What are some simple things you and others can do to fight climate change in daily life?

When I changed my disposable cup for this Menos Um Lixo cup, in one year, not only did I save 1,618 cups, but I developed a new consciousness about trash. When you start with one thing, you create a new consciousness. You pay attention to the ways in which trash exists and then want to do something about it.

You can start by saying no to disposables, plastic disposables – the cup, the knife and fork, the straws. If you bring something with you, it’s like this lucky badge that you have, and you start to reconnect with your own power to change the situation, because you see that you’re powerful. And people see and start talking to you, and the movement grows.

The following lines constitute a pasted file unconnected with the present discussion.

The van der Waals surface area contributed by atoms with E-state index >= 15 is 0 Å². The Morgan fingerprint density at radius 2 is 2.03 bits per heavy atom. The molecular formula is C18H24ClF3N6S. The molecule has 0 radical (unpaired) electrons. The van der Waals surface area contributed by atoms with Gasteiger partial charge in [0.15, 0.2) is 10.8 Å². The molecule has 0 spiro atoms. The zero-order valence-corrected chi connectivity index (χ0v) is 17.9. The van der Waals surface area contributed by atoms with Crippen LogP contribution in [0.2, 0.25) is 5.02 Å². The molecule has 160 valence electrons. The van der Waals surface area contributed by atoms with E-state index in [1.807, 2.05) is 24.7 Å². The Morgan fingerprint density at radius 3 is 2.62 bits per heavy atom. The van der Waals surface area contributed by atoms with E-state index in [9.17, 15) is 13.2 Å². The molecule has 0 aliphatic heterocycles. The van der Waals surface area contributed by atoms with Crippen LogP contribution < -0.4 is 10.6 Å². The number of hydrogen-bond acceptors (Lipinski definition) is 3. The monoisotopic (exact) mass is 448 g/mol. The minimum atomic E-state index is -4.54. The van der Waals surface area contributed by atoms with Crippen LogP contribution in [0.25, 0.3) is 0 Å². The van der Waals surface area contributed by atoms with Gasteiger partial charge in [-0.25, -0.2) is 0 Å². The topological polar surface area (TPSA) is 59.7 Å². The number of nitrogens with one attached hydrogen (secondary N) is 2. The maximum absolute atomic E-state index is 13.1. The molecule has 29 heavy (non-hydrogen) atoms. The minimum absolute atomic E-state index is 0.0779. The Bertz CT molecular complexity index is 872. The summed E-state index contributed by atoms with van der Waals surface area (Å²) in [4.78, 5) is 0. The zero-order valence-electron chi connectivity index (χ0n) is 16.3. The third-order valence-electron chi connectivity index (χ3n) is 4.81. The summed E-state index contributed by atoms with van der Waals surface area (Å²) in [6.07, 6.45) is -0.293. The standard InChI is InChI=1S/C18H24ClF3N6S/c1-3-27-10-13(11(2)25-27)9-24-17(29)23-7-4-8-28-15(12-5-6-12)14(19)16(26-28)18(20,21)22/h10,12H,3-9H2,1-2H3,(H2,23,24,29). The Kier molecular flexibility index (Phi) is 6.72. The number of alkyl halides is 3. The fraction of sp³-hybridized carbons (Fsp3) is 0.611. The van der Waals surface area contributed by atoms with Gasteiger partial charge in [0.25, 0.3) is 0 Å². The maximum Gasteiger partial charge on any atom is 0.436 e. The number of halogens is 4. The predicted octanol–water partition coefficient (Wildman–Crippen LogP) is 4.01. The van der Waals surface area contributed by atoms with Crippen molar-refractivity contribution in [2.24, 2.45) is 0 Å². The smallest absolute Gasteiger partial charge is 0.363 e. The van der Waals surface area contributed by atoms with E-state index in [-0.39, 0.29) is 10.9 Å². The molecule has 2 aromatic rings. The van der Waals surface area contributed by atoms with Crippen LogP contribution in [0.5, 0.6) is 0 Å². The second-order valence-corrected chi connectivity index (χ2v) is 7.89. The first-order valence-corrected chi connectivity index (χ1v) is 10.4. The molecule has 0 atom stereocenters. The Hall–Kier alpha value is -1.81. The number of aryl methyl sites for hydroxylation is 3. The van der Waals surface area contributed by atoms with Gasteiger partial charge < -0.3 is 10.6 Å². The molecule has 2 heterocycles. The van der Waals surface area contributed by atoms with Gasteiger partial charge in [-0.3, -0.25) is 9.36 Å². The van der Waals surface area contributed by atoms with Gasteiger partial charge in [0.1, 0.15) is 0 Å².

Another easy thing to do is sign the petitions on what you think you have power to change.

When you realize your voice is powerful, then you can change the world, but you must start with the little things. We have to stop thinking the world as ‘us’ and ‘the environment.’ We are all one system that depends on each other to live in a healthy way. It is time to reconnect with our nature as human beings.

Fe Cortez will speak at GLF Bonn 2018, 1–2 December. Registration is available here.